What Is the Role of Theory in Research on Social Work Practice?

Article excerpt

   The gap between theory and practice is a wide one.

   Agatha Christie

IN 1967, WHEN I WAS 14 YEARS OLD, Scott Briar (1967) labeled the state of affairs with respect to research on social casework as a "crisis," in part because our field lacked evidence of the effectiveness of social work services. In the mid-1970s, shortly after I graduated from high school, Joel Fischer (1973a, 1973b, 1976) published articles and a book effectively documenting Briar's assertion that the field lacked a strong evidentiary basis for service. Two decades after Fischer's assessments, after I had become a tenured professor, the National Institute on Mental Health commissioned a distinguished panel of social workers to systematically review the state of affairs with respect to social work research. What was the conclusion of this group? "The Task Force has concluded that there is today a crisis in social work research" (Austin, 1991, p. 11). There is a phrase to describe a crisis which has persisted for longer than one's professional life. It is called business as usual! Perhaps it is time to stop sounding the alarm, and to begin to put out the fire.

Why has this crisis come about, and why does it persist? Aaron Rosen and his colleagues (Rosen, Proctor, & Staudt, 1999) at Washington University have recently completed a comprehensive survey of articles published in 13 major social work journals between 1993 and 1997. Of the 1,849 articles published, only 863 (47%) could be classified as empirical research. Of these 863, 423 (49%) were explanatory studies (those which tested a theory aimed at explaining a phenomenon), 314 (36%) were descriptive reports, and 126 (15%) some type of outcome study. Now, a profession with 126 outcome studies published in a five year period sounds to be in pretty good shape, with respect to establishing an empirical foundation of effectiveness. However, when Rosen and colleagues (1999) eliminated those with poorly replicable interventions, and unreliable or invalid outcome measures, only 53 studies remained--about 3% of the total numbers of articles published. And of course, many of these had negative findings. A practitioner seeking guidance about potentially effective ways to help clients would have to read over 30 articles to find one that is a useful outcome study.

The problem of descriptive and explanatory studies dominating our research efforts does not seem limited to journal articles. Harrison and Thyer (1988) examined the abstracts of all social work dissertations published between July 1984 and June 1985. Of the 187 dissertations, 109 related to direct practice, 57 pertained to administration, policy, or organizational analysis, 16 dealt with professional matters, and 5 dealt with historical studies. Of those dealing with practice, 93 were either exploratory, descriptive, process, or nonexperimental case studies. Only 16 out of 187 dissertations (9%) were either experimental or quasi-experimental outcome studies on practice.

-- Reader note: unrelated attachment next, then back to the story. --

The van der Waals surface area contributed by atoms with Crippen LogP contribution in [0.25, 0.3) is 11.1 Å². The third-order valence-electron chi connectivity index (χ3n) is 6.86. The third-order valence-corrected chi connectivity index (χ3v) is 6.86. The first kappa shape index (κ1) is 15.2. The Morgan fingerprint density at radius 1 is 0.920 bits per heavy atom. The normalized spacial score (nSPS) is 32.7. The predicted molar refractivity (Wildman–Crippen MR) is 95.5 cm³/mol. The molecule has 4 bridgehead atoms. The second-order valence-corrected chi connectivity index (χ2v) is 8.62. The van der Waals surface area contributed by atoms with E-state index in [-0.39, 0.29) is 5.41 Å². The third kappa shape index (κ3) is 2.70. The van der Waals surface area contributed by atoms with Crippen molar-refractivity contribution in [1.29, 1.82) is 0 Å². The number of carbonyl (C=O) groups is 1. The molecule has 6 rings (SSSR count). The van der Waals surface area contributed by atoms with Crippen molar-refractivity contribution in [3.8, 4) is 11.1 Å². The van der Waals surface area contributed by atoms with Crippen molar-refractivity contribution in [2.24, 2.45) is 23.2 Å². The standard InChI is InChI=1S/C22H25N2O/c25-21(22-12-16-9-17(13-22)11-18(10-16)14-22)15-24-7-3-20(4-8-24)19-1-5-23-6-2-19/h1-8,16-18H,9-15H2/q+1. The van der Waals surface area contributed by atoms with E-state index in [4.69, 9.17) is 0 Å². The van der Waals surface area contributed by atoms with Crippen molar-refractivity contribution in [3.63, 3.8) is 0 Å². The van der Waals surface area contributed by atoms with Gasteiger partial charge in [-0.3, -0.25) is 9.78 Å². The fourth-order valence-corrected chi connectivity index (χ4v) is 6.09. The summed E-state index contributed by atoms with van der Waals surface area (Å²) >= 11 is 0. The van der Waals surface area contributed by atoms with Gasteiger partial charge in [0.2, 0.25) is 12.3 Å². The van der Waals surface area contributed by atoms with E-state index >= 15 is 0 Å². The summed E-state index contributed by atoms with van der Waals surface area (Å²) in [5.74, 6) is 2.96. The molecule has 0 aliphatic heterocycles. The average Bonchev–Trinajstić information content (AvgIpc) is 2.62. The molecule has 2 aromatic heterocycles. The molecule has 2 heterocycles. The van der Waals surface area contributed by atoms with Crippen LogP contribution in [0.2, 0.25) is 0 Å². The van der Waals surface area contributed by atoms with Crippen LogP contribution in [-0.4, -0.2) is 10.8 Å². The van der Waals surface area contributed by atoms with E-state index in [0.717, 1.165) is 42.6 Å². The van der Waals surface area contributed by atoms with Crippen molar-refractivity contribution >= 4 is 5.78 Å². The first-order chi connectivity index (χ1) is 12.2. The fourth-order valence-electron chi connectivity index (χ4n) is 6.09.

The conspicuous absence of well-crafted outcome studies on social work practice has led to a growing chorus of voices calling for an expansion of such research investigations, which may be given the general term of "services research" or "intervention research." Harrison and Thyer (1988) provide one description of services research:

   Such studies test the efficacy of social work interventions, validate
   assessment methods for use in social work practice, and/or determine the
   effective components of a social work treatment program.... We would also
   argue ... that the most valuable scientific and professional contribution
   to the knowledge base of social work practice would be for students to
   conduct experimental and quasi-experimental outcome studies which test
   social work interventions. (p. 108)

These authors further suggest:

   We propose a national research agenda for doctoral programs that have
   direct practice or clinical specializations: That faculty actively
   encourage students to conduct outcome research for their doctoral
   dissertations. …